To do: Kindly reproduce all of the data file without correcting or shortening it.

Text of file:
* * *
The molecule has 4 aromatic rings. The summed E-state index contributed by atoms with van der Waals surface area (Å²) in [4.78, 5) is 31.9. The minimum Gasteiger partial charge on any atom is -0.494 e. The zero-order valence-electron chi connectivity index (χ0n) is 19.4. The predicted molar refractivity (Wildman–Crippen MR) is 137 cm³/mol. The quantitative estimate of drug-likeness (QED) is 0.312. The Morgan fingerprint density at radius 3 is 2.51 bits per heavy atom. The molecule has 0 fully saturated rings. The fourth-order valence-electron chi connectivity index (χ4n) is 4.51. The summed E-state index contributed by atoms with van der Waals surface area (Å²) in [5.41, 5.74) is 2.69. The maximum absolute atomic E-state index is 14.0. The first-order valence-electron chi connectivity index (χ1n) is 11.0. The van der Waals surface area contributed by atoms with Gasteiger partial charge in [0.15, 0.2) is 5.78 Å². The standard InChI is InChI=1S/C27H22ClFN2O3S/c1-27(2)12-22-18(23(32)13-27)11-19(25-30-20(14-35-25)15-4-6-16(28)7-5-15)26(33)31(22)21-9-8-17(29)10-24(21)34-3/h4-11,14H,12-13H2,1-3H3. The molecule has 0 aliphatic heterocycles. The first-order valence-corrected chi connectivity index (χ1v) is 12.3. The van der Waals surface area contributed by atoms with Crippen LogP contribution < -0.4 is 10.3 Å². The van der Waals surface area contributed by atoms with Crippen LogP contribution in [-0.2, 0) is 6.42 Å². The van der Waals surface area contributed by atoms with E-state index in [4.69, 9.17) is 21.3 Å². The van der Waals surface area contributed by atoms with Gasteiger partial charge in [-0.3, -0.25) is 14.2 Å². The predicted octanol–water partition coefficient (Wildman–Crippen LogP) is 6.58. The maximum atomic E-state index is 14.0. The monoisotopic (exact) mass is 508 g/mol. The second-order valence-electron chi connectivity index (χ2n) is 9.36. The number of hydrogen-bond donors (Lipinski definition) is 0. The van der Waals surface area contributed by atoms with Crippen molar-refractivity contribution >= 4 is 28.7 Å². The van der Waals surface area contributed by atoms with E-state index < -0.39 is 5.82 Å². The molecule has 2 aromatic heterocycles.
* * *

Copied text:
The molecule has 4 aromatic rings. The summed E-state index contributed by atoms with van der Waals surface area (Å²) in [4.78, 5) is 31.9. The minimum Gasteiger partial charge on any atom is -0.494 e. The zero-order valence-electron chi connectivity index (χ0n) is 19.4. The predicted molar refractivity (Wildman–Crippen MR) is 137 cm³/mol. The quantitative estimate of drug-likeness (QED) is 0.312. The Morgan fingerprint density at radius 3 is 2.51 bits per heavy atom. The molecule has 0 fully saturated rings. The fourth-order valence-electron chi connectivity index (χ4n) is 4.51. The summed E-state index contributed by atoms with van der Waals surface area (Å²) in [5.41, 5.74) is 2.69. The maximum absolute atomic E-state index is 14.0. The first-order valence-electron chi connectivity index (χ1n) is 11.0. The van der Waals surface area contributed by atoms with Gasteiger partial charge in [0.15, 0.2) is 5.78 Å². The standard InChI is InChI=1S/C27H22ClFN2O3S/c1-27(2)12-22-18(23(32)13-27)11-19(25-30-20(14-35-25)15-4-6-16(28)7-5-15)26(33)31(22)21-9-8-17(29)10-24(21)34-3/h4-11,14H,12-13H2,1-3H3. The molecule has 0 aliphatic heterocycles. The first-order valence-corrected chi connectivity index (χ1v) is 12.3. The van der Waals surface area contributed by atoms with Crippen LogP contribution < -0.4 is 10.3 Å². The van der Waals surface area contributed by atoms with Crippen LogP contribution in [-0.2, 0) is 6.42 Å². The van der Waals surface area contributed by atoms with E-state index in [4.69, 9.17) is 21.3 Å². The van der Waals surface area contributed by atoms with Gasteiger partial charge in [-0.3, -0.25) is 14.2 Å². The predicted octanol–water partition coefficient (Wildman–Crippen LogP) is 6.58. The maximum atomic E-state index is 14.0. The monoisotopic (exact) mass is 508 g/mol. The second-order valence-electron chi connectivity index (χ2n) is 9.36. The number of hydrogen-bond donors (Lipinski definition) is 0. The van der Waals surface area contributed by atoms with Crippen molar-refractivity contribution >= 4 is 28.7 Å². The van der Waals surface area contributed by atoms with E-state index < -0.39 is 5.82 Å². The molecule has 2 aromatic heterocycles.